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Bob Perkins Remembers Jimi Odell

Meridee Duddleston
Jimi Odell at Home

It is a strange phenomenon that oftentimes, very likeable and talented souls can go somewhat unnoticed, as far as broad notice and wide appeal is concerned. But thank goodness for those gifted with 20-20’s, big ears and acute senses who can spot good folks with talent, right off.

The Philadelphia-area and the world at-large lost a fine gentleman; very good guitarist, and an even better singer a few days ago, when Jimi Odell passed away.

Despite once being an insurance salesman, Jimi wasn’t into trying to sell himself as an entertainer through gimmickry, whether singing and accompanying himself on guitar, or when putting the guitar aside and just flat-out singing the stuffing out of a ballad. He sang love standards with so much soul, and gut-feeling, one would think he had honed his secular-self  in the black church.   

He began to concentrate more on singing later in his career, after a pretty fair singer named Billy Eckstine heard him in a nightclub, and congratulated on his voice.

Jimi was born and raised in Richmond, Virginia. One of his childhood friends was Doug Wilder, who grew up to become the nation’s first African-American Governor. He later moved to New Jersey, and had made Philadelphia his home for the last several decades. But wherever he called home, he was sure to be where the jazz jam sessions were. This is where he polished his craft: making music with a variety of musicians—often including jazz greats appearing in locally or just passing through.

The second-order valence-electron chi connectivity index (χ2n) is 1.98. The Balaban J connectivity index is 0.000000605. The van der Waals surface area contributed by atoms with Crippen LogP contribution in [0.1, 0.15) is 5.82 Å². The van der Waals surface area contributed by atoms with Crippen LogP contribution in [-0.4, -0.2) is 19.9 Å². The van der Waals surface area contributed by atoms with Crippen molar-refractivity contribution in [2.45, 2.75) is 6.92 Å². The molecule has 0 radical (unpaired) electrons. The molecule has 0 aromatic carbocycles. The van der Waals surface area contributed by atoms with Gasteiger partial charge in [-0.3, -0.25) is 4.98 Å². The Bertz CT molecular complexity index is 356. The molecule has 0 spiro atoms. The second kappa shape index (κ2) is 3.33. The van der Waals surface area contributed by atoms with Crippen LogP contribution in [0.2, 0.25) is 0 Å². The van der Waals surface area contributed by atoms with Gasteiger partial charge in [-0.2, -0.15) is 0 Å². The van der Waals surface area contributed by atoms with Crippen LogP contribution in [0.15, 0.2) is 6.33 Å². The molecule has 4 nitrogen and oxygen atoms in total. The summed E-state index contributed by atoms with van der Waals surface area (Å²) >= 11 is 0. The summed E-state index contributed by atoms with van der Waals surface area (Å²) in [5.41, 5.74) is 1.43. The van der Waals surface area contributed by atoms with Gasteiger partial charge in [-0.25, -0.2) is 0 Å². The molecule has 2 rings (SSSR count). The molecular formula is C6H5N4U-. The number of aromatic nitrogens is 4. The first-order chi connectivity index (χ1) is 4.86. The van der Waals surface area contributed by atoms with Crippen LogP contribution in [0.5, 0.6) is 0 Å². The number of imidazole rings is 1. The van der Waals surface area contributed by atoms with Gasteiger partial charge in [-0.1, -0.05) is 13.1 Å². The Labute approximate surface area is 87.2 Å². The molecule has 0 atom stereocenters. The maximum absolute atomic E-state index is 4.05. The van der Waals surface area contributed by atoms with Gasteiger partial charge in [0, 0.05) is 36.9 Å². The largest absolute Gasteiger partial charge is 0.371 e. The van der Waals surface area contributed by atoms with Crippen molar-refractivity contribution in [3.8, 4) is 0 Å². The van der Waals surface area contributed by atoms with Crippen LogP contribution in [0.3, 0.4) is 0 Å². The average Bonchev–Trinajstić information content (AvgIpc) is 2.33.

Philadelphia has long been a cradle for homegrown jazz talent, and an adopted home to transplants the caliber of Dizzy Gillespie, John Coltrane, Granville “Mickey” Roker”: they, and other non-natives came, and breathed the same rare, inspirational and creative air of brother and sisterhood that more than a few jazz aficionados have ascribed to the artistic atmosphere in this City. (These fortunate surroundings may have been helped along in part, by the partaking of such local gastronomic delights as hoagies, cheese steaks, soft -pretzels and Philly scrapple. (All--with a wink of an eye—were alleged to have beneficial properties.)

Jimi Odell migrated to Philadelphia and became heir to all of the aforementioned—and, he became  a contributor: When news of his passing was noted on Facebook, his fans and fellow musicians in the area were quick to respond with glowing testimonies about the man, his manner, and his music.      

One fellow musician, summing up the words and emotions of many others, offered: “Oh no...So sad to hear this news; he was a beautiful man with a kind and gentle spirit. …Loved his playing and his voice. …Sending love to his family.”

Lots of folks missed hearing Jimi Odell…but not those with more finely-tuned ears. 

Also known as "BP with the GM," (translation: "Bob Perkins with the Good Music"), Mr. Perkins has been in the broadcasting industry for more than five decades as an on-air host, and is now commonly referred to as a Philadelphia jazz radio legend.